In one central respect, however, newspapers are different. The press, as we all know from civics class, is the only commercial sector that is specifically mentioned in the Constitution. In addition to the freedom of assembly and freedom of religion, the freedom of the press is central to the identity and history of this country. Newspapers were granted this protected class specifically so that they could operate free from government interference and hold the powerful and influential to account. That is part of the publishing heritage that we at the Weekly hold dear and try to celebrate.
Of course the irony is that today much of the media establishment has become exactly that which they were set up to cover: powerful and influential companies. Measured in dollars and cents, Monterey County showcases that reality starkly. The daily newspapers in this market are affiliates of a couple of the largest media companies in the country. For years the consolidation of newspapers under ever-larger corporate structures has worked to grow the revenues and profits of those companies. In recent history, attempts to maintain those profits margins have often come at the expense of some of the most experienced local journalists; staff layoffs have become commonplace in the pursuit of profit. Both the employees– and by extension the community– suffer while Gannett and Scripps-Knight Ridder-Hearst-MediaNews (or whoever buys the Herald next) work to preserve shareholder value and retire massive debt.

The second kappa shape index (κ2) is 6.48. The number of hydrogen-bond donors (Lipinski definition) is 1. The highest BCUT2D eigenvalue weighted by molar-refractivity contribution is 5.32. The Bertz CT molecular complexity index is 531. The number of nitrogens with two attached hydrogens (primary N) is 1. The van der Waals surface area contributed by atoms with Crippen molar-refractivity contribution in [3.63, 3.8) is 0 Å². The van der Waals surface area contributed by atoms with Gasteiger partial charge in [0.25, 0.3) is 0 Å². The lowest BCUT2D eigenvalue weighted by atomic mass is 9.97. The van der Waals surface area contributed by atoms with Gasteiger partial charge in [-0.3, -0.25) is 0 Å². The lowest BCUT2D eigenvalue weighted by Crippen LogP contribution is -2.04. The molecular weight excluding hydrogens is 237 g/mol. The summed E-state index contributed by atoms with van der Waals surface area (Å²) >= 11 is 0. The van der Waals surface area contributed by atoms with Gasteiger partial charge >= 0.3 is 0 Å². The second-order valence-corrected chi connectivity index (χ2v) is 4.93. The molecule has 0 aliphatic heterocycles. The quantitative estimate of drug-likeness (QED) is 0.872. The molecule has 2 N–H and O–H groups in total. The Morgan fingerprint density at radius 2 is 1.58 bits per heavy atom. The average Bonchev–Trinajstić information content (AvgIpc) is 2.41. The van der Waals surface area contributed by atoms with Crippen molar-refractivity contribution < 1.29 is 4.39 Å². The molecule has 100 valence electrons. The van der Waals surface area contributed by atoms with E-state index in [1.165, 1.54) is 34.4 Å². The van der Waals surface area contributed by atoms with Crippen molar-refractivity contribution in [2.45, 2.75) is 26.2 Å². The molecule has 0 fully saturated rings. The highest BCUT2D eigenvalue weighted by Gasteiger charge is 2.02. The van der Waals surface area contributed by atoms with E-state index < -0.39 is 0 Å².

But according to a study released last year, daily newspapers’ habit of trying to cut their way to higher profit has had the opposite effect. Murali Mantrala, the Sam Walton professor of marketing in the College of Business, and Esther Thorson, director of research for the Donald W. Reynolds Journalism Institute and associate dean for graduate studies in the Missouri School of Journalism, published the results of a 10-year study in April 2007. The objective of the research project was to track spending on newsroom, advertising and circulation at newspapers with circulations under 85,000 and track that data against the companies’ profits.
“The most important finding is that newspapers are under-spending in the newsroom and over-spending in circulation and advertising,” Thorson said. “If you invest more in the newsroom, do you make more money? The answer is yes. If you lower the amount of money spent in the newsroom, then pretty soon the news product becomes so bad that you begin to lose money.”
“By looking at the data, investing in news quality does pay off,” Mantrala said. “It improves circulation and advertising revenues, which are the bulk of a newspaper’s revenues. Better news quality drives circulation, and circulation drives advertising revenues.”
In this tight economy, we at the Weekly completely understand businesspeople making difficult decisions. At the same time, we are heartened that our philosophy of investing in our people and our editorial product while keeping the paper free to our readers seems to be a strategy that might just buy us another 20 years in this racket.
As another man I am fond of quoting told me when I was starting out, “Son, you got to make it survive as a business if you want it to thrive as a mission.”